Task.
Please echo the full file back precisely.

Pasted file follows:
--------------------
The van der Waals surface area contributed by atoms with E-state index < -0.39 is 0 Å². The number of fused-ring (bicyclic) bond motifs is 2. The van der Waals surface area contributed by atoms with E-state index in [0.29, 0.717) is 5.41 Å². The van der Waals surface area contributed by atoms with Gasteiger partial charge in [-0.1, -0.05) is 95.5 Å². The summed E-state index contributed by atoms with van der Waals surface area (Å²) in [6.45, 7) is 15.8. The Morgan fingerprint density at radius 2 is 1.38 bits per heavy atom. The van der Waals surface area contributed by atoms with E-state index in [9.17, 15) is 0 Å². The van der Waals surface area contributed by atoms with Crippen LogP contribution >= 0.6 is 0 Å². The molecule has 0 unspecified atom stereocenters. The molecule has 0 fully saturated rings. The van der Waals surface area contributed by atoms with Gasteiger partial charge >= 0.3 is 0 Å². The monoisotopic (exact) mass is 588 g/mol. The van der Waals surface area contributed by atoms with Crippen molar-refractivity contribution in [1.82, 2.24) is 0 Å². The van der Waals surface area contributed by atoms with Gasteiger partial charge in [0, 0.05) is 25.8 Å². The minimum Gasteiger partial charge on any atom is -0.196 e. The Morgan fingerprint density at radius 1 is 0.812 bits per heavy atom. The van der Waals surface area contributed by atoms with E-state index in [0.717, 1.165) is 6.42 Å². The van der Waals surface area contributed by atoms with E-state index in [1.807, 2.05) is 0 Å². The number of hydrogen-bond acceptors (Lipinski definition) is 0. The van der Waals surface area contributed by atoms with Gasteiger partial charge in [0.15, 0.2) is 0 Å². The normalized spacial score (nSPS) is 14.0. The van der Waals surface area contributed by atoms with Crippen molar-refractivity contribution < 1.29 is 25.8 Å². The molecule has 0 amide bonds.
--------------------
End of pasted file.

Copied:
The van der Waals surface area contributed by atoms with E-state index < -0.39 is 0 Å². The number of fused-ring (bicyclic) bond motifs is 2. The van der Waals surface area contributed by atoms with E-state index in [0.29, 0.717) is 5.41 Å². The van der Waals surface area contributed by atoms with Gasteiger partial charge in [-0.1, -0.05) is 95.5 Å². The summed E-state index contributed by atoms with van der Waals surface area (Å²) in [6.45, 7) is 15.8. The Morgan fingerprint density at radius 2 is 1.38 bits per heavy atom. The van der Waals surface area contributed by atoms with E-state index in [9.17, 15) is 0 Å². The van der Waals surface area contributed by atoms with Crippen LogP contribution >= 0.6 is 0 Å². The molecule has 0 unspecified atom stereocenters. The molecule has 0 fully saturated rings. The van der Waals surface area contributed by atoms with Gasteiger partial charge >= 0.3 is 0 Å². The monoisotopic (exact) mass is 588 g/mol. The van der Waals surface area contributed by atoms with Crippen molar-refractivity contribution in [1.82, 2.24) is 0 Å². The van der Waals surface area contributed by atoms with Gasteiger partial charge in [0, 0.05) is 25.8 Å². The minimum Gasteiger partial charge on any atom is -0.196 e. The Morgan fingerprint density at radius 1 is 0.812 bits per heavy atom. The van der Waals surface area contributed by atoms with E-state index in [0.717, 1.165) is 6.42 Å². The van der Waals surface area contributed by atoms with E-state index in [1.807, 2.05) is 0 Å². The number of hydrogen-bond acceptors (Lipinski definition) is 0. The van der Waals surface area contributed by atoms with Gasteiger partial charge in [0.15, 0.2) is 0 Å². The normalized spacial score (nSPS) is 14.0. The van der Waals surface area contributed by atoms with Crippen molar-refractivity contribution < 1.29 is 25.8 Å². The molecule has 0 amide bonds.